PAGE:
36. If we encourage our wealth accumulators to dispose of their assets and pass nothing on to their children, we will of course increase equality. But what of those would-be inheritors who don’t have the emotional/intellectual wherewithal to make it on their own? There’d be some clawback in terms of the state supporting those whose parents might otherwise have supported them instead.

    And although the numbers of pensioners may rise more slowly than long term GDP, I don’t think that a) this is guaranteed to remain a truism and b) that the costs of caring for pensioners are necessarily proportionate to their numbers as a percentage.

    A 1.5% increase in pensioners might well add up to a 2.5% increase in state spending on health, care costs, pensions and other requirements.

  37. Alec

    Perhaps you’re right-same thing from different ends.

    For my part I am ( was!) happy to see my earned income progressively taxed.

    I am happy with the idea of IHT , provided it does not impact middling estates in the specific context of property values. I want to pass as much as possible of such of my income as I have accumulated, on to my children. That’s what I accumulated it for.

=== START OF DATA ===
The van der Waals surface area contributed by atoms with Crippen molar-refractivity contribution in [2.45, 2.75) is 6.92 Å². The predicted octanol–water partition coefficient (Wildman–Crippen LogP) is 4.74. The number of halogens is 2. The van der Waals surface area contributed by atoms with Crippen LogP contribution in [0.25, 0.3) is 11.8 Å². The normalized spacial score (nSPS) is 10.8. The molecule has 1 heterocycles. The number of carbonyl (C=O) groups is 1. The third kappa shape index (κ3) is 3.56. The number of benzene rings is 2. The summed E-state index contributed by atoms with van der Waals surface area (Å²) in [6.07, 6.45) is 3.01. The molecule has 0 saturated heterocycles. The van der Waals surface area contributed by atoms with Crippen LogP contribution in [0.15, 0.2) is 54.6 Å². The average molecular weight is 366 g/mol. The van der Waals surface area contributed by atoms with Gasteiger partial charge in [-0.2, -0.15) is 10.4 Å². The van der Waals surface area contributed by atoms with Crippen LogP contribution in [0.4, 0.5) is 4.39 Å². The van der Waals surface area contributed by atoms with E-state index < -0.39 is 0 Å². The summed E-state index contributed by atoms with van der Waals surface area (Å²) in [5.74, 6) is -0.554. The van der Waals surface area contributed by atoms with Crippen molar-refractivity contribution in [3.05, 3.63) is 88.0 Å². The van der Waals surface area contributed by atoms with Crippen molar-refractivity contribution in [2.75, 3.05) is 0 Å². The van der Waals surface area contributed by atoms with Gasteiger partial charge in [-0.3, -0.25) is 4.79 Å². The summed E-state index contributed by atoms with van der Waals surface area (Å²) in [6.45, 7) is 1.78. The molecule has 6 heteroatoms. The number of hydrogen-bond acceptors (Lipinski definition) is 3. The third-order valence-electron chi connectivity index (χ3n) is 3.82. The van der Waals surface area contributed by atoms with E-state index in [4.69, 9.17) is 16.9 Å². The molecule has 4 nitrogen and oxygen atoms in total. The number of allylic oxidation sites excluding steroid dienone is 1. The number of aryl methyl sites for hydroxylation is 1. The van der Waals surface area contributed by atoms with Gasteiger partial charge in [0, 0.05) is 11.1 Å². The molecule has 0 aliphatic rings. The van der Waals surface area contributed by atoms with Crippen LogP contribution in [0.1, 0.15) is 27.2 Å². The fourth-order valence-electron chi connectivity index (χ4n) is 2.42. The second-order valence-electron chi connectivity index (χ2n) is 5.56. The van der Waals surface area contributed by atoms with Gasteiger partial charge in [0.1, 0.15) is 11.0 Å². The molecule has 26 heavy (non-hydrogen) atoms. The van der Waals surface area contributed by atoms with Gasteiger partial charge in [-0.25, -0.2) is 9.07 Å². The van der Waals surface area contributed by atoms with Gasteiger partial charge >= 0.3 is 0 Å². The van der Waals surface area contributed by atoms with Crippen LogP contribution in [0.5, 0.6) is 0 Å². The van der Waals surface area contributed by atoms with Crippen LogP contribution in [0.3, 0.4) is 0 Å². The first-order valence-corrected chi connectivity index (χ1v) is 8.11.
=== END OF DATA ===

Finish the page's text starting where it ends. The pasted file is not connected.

I would be more than happy to see a progressive delay in the entitlement date for State Pension, as a function of increasing longevity. That seems sensible & equitable to me as a means of funding it adequately.

    I agree with you about balance-this is the commodity politicians should deal in.

    And for me there is a definite point at which those with the talent to create wealth, will decide not to bother if they cannot also accumulate it. -What is the point of going through the risk & sacrifice?

    Past that point “taxing wealth accumulators” becomes self defeating.

  38. The higher the State pension age, the fewer poorer people will benefit as they tend to die younger.